1.6        It is nearly 20 years since a Senate committee has examined the negotiation and consultation process surrounding treaty-making and parliamentary oversight of treaties, from the perspective of the process before treaties are finalised and signed by the executive. Although the Terms of Reference for this inquiry refer to treaty-making in general, the committee's attention focused on the large and complex free trade agreements that are of major political, economic and social significance for Australia.[2] Examples include free trade agreements with Korea and Japan which were concluded in 2014 and other major agreements in the final stages of negotiation, including with China and the Trans-Pacific Partnership. These major agreements form an important political backdrop to the current inquiry and are referred to in most of the evidence received by the committee.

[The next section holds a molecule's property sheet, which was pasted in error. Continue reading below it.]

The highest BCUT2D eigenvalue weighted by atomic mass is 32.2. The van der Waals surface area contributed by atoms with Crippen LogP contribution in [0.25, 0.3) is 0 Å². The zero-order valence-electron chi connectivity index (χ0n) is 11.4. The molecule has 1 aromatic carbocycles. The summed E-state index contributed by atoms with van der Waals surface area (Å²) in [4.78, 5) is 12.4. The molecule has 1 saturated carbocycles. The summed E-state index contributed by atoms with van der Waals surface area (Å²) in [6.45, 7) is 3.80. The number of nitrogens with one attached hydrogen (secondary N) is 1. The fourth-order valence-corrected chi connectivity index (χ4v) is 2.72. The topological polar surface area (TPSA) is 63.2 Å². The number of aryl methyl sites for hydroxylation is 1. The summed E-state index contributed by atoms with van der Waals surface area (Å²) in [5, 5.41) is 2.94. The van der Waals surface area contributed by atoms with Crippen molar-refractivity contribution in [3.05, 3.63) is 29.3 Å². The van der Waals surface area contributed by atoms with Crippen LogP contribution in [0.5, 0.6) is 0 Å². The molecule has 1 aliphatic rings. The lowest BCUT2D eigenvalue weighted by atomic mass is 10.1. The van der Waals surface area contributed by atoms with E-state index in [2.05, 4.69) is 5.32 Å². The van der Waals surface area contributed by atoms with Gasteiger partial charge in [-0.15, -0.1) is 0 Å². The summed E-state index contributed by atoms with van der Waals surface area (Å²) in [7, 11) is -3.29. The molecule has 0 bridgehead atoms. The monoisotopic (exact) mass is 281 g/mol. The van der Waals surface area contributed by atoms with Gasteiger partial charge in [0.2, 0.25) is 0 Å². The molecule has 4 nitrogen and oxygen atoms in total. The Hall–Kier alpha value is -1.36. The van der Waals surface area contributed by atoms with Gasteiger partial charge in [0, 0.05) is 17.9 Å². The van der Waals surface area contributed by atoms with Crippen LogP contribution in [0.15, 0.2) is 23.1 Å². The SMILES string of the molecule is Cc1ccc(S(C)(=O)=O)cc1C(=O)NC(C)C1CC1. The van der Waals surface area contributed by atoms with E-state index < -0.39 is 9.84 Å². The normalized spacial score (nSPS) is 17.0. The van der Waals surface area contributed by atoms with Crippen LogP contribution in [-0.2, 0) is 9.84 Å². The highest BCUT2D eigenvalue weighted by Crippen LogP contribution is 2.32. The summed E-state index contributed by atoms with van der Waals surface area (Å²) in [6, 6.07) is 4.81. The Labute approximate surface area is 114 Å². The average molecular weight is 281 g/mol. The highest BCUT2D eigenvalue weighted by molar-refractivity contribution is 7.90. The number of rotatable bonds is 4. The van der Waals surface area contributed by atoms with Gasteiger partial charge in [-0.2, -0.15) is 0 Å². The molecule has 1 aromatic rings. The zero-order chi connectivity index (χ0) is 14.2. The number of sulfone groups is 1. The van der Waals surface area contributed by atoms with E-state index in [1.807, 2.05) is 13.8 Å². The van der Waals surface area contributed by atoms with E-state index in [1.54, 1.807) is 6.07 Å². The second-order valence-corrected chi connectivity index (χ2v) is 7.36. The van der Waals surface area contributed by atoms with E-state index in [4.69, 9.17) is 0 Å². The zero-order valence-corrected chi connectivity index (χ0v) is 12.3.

1.7        The issues covered in this report and the committee's recommendations focus on the process surrounding the negotiation of the major trade agreements which has generated significant interest and debate in the community, as distinct from other minor treaties which do not attract the same level of public attention or controversy. While a number of issues specific to individual trade agreements, such as inclusion of investor-state dispute settlement (ISDS) clauses and intellectual property (IP) and copyright chapters, are controversial and the subject of public debate, they are only considered in this report to the extent that they shed light on the treaty-making process.